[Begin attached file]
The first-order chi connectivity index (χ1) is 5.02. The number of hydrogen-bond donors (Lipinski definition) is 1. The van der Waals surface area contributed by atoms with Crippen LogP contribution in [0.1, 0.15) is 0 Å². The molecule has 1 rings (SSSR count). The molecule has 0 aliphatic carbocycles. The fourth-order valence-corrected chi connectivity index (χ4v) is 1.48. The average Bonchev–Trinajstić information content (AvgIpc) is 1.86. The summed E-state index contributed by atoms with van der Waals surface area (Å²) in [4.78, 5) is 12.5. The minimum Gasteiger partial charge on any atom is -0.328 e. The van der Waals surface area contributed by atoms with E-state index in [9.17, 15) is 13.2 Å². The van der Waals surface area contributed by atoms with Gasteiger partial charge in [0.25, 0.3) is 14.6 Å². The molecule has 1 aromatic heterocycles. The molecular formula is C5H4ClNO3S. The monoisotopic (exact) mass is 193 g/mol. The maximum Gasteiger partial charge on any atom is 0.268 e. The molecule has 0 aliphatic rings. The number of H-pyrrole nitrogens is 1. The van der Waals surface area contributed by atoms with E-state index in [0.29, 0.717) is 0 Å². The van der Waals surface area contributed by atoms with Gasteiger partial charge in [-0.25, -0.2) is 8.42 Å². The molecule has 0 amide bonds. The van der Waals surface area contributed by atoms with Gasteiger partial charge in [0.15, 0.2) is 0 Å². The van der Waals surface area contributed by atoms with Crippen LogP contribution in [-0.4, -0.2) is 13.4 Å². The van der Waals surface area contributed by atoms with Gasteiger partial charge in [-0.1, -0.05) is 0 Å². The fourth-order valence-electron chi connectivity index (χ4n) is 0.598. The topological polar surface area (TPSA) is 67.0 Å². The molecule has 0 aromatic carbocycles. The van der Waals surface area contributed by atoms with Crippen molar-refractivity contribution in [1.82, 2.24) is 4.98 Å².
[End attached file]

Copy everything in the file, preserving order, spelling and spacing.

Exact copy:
The first-order chi connectivity index (χ1) is 5.02. The number of hydrogen-bond donors (Lipinski definition) is 1. The van der Waals surface area contributed by atoms with Crippen LogP contribution in [0.1, 0.15) is 0 Å². The molecule has 1 rings (SSSR count). The molecule has 0 aliphatic carbocycles. The fourth-order valence-corrected chi connectivity index (χ4v) is 1.48. The average Bonchev–Trinajstić information content (AvgIpc) is 1.86. The summed E-state index contributed by atoms with van der Waals surface area (Å²) in [4.78, 5) is 12.5. The minimum Gasteiger partial charge on any atom is -0.328 e. The van der Waals surface area contributed by atoms with E-state index in [9.17, 15) is 13.2 Å². The van der Waals surface area contributed by atoms with Gasteiger partial charge in [0.25, 0.3) is 14.6 Å². The molecule has 1 aromatic heterocycles. The molecular formula is C5H4ClNO3S. The monoisotopic (exact) mass is 193 g/mol. The maximum Gasteiger partial charge on any atom is 0.268 e. The molecule has 0 aliphatic rings. The number of H-pyrrole nitrogens is 1. The van der Waals surface area contributed by atoms with E-state index in [0.29, 0.717) is 0 Å². The van der Waals surface area contributed by atoms with Gasteiger partial charge in [-0.25, -0.2) is 8.42 Å². The molecule has 0 amide bonds. The van der Waals surface area contributed by atoms with Gasteiger partial charge in [0.15, 0.2) is 0 Å². The van der Waals surface area contributed by atoms with Crippen LogP contribution in [-0.4, -0.2) is 13.4 Å². The van der Waals surface area contributed by atoms with Gasteiger partial charge in [-0.1, -0.05) is 0 Å². The fourth-order valence-electron chi connectivity index (χ4n) is 0.598. The topological polar surface area (TPSA) is 67.0 Å². The molecule has 0 aromatic carbocycles. The van der Waals surface area contributed by atoms with Crippen molar-refractivity contribution in [1.82, 2.24) is 4.98 Å².